Now? The Big 12 momentarily avoided disaster by picking up TCU—and in the process all but ensuring the death of the Big East in two years—and with the pledges by Texas and Oklahoma as well as a new revenue-sharing agreement, the conference should be able to weather a potential departure by Missouri by standing pat at nine or bolstering its ranks with BYU or Big East left-behinds Louisville and West Virginia.
The SEC seems to be in no hurry to jump to 14, preferring a better fit than a hasty move, and the Pac-12 looked but ultimately passed on the possibility of adding Texas and its albatross of a network along with the academically-questionable Oklahoma schools.
So where is the fire? The Big Ten has time to calculate its next move while not losing the opportunity to be the next one to strike. As the other conferences deal with setting up a new reality and the moving teams acclimate to the new surroundings, the Big Ten has time to plan its next move.
As things stand right now, there aren't a whole lot of home-run options for conference expansion. Let me rephrase that: there aren't a whole lot of realistic home-run options for expansion. The last time the Big Ten expanded, it was after a long search that eventually found a great cultural fit in Nebraska—an old school football power with a large alumni base and a "Big Ten" outlook on all things football.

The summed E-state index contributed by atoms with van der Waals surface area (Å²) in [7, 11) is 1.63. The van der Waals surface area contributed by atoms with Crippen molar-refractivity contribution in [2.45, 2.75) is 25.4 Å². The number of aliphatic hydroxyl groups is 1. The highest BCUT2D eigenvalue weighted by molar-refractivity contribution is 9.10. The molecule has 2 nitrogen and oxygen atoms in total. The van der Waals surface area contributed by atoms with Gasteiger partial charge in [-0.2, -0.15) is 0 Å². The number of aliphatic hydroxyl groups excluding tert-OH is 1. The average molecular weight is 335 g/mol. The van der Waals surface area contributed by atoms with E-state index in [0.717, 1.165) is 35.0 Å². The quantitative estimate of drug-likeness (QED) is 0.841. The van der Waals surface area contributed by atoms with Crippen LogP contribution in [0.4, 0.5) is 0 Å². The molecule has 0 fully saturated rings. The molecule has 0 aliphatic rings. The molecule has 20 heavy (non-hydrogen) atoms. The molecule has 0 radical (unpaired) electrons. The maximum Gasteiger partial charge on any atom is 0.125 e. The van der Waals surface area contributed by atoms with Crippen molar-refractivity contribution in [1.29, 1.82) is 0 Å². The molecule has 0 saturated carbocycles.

But even a great cultural fit such as Nebraska has drawbacks. Academically, Nebraska is the least strong member institution in the Big Ten, and shortly after joining the conference, the school was stripped of its AAU certification—a very important factor in the fact that the school received the invite in the first place.
Fans see the Big Ten as an athletic conference, but the academic and research partnerships are very important to the member schools as well, and when it comes to a board of regents and school president signing off on a new school, getting votes for a mediocre college with a great football team is not easy (the reason that a school like West Virginia may not find a home outside of the Big East.)
With only 108 other FBS schools to choose from—half of which are not big enough financially or athletically, and most of the rest are happy in their current arrangement—finding the right fit is very hard.